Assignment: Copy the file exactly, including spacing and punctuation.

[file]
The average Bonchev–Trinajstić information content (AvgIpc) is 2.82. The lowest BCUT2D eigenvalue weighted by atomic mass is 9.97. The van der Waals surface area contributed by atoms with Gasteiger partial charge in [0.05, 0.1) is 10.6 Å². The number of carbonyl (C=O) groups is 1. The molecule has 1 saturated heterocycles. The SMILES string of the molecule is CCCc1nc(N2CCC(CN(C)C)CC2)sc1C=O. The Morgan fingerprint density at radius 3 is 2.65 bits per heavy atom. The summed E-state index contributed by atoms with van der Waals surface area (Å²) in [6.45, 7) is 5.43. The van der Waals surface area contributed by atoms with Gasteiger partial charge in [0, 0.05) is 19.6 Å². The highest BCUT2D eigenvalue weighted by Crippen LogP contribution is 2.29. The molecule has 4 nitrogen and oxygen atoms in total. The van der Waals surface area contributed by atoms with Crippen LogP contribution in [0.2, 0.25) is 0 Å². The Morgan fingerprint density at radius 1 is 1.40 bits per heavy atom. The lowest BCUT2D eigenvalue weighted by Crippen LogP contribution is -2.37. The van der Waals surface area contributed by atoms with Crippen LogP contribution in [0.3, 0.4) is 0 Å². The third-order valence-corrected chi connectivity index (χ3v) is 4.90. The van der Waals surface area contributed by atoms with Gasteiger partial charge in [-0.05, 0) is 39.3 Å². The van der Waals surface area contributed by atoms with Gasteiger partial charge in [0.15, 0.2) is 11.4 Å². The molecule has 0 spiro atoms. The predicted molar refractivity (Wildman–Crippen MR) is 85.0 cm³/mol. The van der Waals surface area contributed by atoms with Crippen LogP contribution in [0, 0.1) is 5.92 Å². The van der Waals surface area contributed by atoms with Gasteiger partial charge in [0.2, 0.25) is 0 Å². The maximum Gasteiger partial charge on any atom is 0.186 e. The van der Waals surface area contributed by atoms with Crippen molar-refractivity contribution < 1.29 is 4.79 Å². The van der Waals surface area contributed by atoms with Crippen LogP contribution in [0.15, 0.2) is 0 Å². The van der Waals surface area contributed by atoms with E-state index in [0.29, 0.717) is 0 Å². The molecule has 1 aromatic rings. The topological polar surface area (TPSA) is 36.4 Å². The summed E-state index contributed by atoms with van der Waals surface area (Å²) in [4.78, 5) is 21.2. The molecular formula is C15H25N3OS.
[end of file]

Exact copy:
The average Bonchev–Trinajstić information content (AvgIpc) is 2.82. The lowest BCUT2D eigenvalue weighted by atomic mass is 9.97. The van der Waals surface area contributed by atoms with Gasteiger partial charge in [0.05, 0.1) is 10.6 Å². The number of carbonyl (C=O) groups is 1. The molecule has 1 saturated heterocycles. The SMILES string of the molecule is CCCc1nc(N2CCC(CN(C)C)CC2)sc1C=O. The Morgan fingerprint density at radius 3 is 2.65 bits per heavy atom. The summed E-state index contributed by atoms with van der Waals surface area (Å²) in [6.45, 7) is 5.43. The van der Waals surface area contributed by atoms with Gasteiger partial charge in [0, 0.05) is 19.6 Å². The highest BCUT2D eigenvalue weighted by Crippen LogP contribution is 2.29. The molecule has 4 nitrogen and oxygen atoms in total. The van der Waals surface area contributed by atoms with Crippen LogP contribution in [0.2, 0.25) is 0 Å². The Morgan fingerprint density at radius 1 is 1.40 bits per heavy atom. The lowest BCUT2D eigenvalue weighted by Crippen LogP contribution is -2.37. The van der Waals surface area contributed by atoms with Crippen LogP contribution in [0.3, 0.4) is 0 Å². The third-order valence-corrected chi connectivity index (χ3v) is 4.90. The van der Waals surface area contributed by atoms with Gasteiger partial charge in [-0.05, 0) is 39.3 Å². The van der Waals surface area contributed by atoms with Gasteiger partial charge in [0.15, 0.2) is 11.4 Å². The molecule has 0 spiro atoms. The predicted molar refractivity (Wildman–Crippen MR) is 85.0 cm³/mol. The van der Waals surface area contributed by atoms with Crippen LogP contribution in [0, 0.1) is 5.92 Å². The van der Waals surface area contributed by atoms with Gasteiger partial charge in [0.2, 0.25) is 0 Å². The maximum Gasteiger partial charge on any atom is 0.186 e. The van der Waals surface area contributed by atoms with Crippen molar-refractivity contribution < 1.29 is 4.79 Å². The van der Waals surface area contributed by atoms with Crippen LogP contribution in [0.15, 0.2) is 0 Å². The van der Waals surface area contributed by atoms with E-state index in [0.29, 0.717) is 0 Å². The molecule has 1 aromatic rings. The topological polar surface area (TPSA) is 36.4 Å². The summed E-state index contributed by atoms with van der Waals surface area (Å²) in [4.78, 5) is 21.2. The molecular formula is C15H25N3OS.